Create the file lib/counter_web/live/counter_live.ex. We begin adding the module declaration and the mount function. It gets called when the live view loads, so is a good place to add initialization logic. Here we set the initial value of the count to 0:

defmodule CounterWeb.CounterLive do
  use CounterWeb, :live_view

  @impl true
  def mount(_params, _session, socket) do
    # When the view loads we set the initial count to 0
    socket = assign(socket, count: 0)
    {:ok, socket}

And now we handle the events that the view is going to fire. In our case we need two: one to increase the counter and one to decrease it. So we add two instances of handle_event. Add the following to the same file:

  # ...
  @impl true
  def handle_event("increase", _, socket) do
    # Add 1 to the current count
    socket = assign(socket, count: socket.assigns.count + 1)
    {:noreply, socket}

  @impl true
  def handle_event("decrease", _, socket) do
    # Substract 1 to the current count
    socket = assign(socket, count: socket.assigns.count - 1)
    {:noreply, socket}

We need to render this live view. Create a file counter_live.html.heex in the same directory as counter_live.ex and add the following:

<h1>LiveView counter!</h1>

<a href="#" phx-click="increase">+</a>
<a href="#" phx-click="decrease">-</a>

<a><%= @count %></a>

Notice how we add the live events we defined before on the phx-click attributes of the a tags, working as buttons.

Before we test this out we need to instruct Phoenix when it should show our new view. We need a new live route. Open lib/counter_web/router.ex and modify the main scope to add it:

scope "/", CounterWeb do
  pipe_through :browser
  # New route
  live "/counter", CounterLive
  get "/", PageController, :index

Now start again the server if it isn’t running. Go to http://localhost:4000/counter and you should see the counter working with all its glory!

The counter works!

Notice how quickly the interaction works, it feels like a JavaScript application. But all the logic is running server-side.

Make it pretty with Tailwind

Our little counter works, but is ugly. The buttons are small and we can barely realize they are interactive. My designing skills are pretty limited so I prefer to steal get inspired by the work of others with better skills than me. I found this example that implements a nice counter in Tailwind.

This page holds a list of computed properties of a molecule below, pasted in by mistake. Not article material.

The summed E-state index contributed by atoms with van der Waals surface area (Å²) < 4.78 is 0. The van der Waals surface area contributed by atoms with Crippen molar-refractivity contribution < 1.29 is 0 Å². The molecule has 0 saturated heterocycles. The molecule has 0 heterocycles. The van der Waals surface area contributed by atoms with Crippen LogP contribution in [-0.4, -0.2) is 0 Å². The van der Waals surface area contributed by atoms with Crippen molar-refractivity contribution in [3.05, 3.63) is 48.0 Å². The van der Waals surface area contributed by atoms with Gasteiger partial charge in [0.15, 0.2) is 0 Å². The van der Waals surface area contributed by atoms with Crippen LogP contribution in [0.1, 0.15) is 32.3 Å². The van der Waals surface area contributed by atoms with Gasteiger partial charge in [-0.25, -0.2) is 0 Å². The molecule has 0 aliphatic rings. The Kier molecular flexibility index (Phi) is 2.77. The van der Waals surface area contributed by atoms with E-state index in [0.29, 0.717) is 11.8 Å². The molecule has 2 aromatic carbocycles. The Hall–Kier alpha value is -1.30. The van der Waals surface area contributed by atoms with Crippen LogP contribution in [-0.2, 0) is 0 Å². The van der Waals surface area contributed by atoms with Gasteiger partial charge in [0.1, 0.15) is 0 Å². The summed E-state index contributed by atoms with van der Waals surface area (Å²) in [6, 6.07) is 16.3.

Open again counter_live.html.heex and replace it with:

<h1 class="text-2xl">LiveView counter!</h1>

<div class="h-10 w-32">
  <div class="flex flex-row h-10 w-full rounded-lg relative bg-transparent mt-1">
    <button phx-click="decrease" class="bg-gray-300 text-gray-600 hover:text-gray-700 hover:bg-gray-400 h-full w-20 rounded-l cursor-pointer outline-none">
      <span class="m-auto text-2xl font-thin">โˆ’</span>
    <input value={@count} class="outline-none text-center w-full bg-gray-300 font-semibold text-md hover:text-black focus:text-black md:text-basecursor-default flex items-center text-gray-700" name="custom-input-number" />
    <button phx-click="increase" class="bg-gray-300 text-gray-600 hover:text-gray-700 hover:bg-gray-400 h-full w-20 rounded-r cursor-pointer">
        <span class="m-auto text-2xl font-thin">+</span>

Now the counter looks way better! And still works as before:

The counter works and looks good

Next steps

This simple example shows you how to add interactive views. But we did not touch on other important aspects of a web application like database storage, user sessions, testing, deployment, etc. If you are interested to learn more about this feel free to send me an email to or a DM on Twitter and share with me what should I write about in my next post. And subscribe to the email list so you don’t miss it!

And, again, feel free to check the final version on GitHub